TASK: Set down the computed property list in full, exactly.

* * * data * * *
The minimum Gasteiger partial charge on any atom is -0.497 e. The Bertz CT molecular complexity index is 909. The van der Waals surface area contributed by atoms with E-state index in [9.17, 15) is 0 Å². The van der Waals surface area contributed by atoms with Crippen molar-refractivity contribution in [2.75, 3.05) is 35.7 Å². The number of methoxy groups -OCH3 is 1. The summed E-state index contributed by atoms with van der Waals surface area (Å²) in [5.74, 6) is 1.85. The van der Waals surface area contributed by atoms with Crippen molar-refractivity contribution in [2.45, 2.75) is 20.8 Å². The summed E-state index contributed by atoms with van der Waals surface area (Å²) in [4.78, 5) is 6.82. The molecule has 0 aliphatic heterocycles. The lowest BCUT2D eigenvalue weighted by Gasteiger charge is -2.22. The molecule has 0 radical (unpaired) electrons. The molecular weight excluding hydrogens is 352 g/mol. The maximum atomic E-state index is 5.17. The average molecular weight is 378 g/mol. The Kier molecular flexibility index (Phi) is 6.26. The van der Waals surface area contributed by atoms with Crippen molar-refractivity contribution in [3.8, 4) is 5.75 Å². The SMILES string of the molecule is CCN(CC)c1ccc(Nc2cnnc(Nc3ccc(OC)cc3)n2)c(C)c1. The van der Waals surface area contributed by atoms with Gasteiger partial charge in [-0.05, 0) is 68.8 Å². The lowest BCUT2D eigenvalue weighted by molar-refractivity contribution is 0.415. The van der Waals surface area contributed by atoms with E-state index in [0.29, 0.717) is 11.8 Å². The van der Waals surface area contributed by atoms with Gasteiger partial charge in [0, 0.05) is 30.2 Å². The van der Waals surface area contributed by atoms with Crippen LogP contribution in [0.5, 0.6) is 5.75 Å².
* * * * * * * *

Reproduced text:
The minimum Gasteiger partial charge on any atom is -0.497 e. The Bertz CT molecular complexity index is 909. The van der Waals surface area contributed by atoms with E-state index in [9.17, 15) is 0 Å². The van der Waals surface area contributed by atoms with Crippen molar-refractivity contribution in [2.75, 3.05) is 35.7 Å². The number of methoxy groups -OCH3 is 1. The summed E-state index contributed by atoms with van der Waals surface area (Å²) in [5.74, 6) is 1.85. The van der Waals surface area contributed by atoms with Crippen molar-refractivity contribution in [2.45, 2.75) is 20.8 Å². The summed E-state index contributed by atoms with van der Waals surface area (Å²) in [4.78, 5) is 6.82. The molecule has 0 aliphatic heterocycles. The lowest BCUT2D eigenvalue weighted by Gasteiger charge is -2.22. The molecule has 0 radical (unpaired) electrons. The molecular weight excluding hydrogens is 352 g/mol. The maximum atomic E-state index is 5.17. The average molecular weight is 378 g/mol. The Kier molecular flexibility index (Phi) is 6.26. The van der Waals surface area contributed by atoms with Crippen molar-refractivity contribution in [3.8, 4) is 5.75 Å². The SMILES string of the molecule is CCN(CC)c1ccc(Nc2cnnc(Nc3ccc(OC)cc3)n2)c(C)c1. The van der Waals surface area contributed by atoms with Gasteiger partial charge in [-0.05, 0) is 68.8 Å². The lowest BCUT2D eigenvalue weighted by molar-refractivity contribution is 0.415. The van der Waals surface area contributed by atoms with E-state index in [0.29, 0.717) is 11.8 Å². The van der Waals surface area contributed by atoms with Gasteiger partial charge in [0, 0.05) is 30.2 Å². The van der Waals surface area contributed by atoms with Crippen LogP contribution in [0.5, 0.6) is 5.75 Å².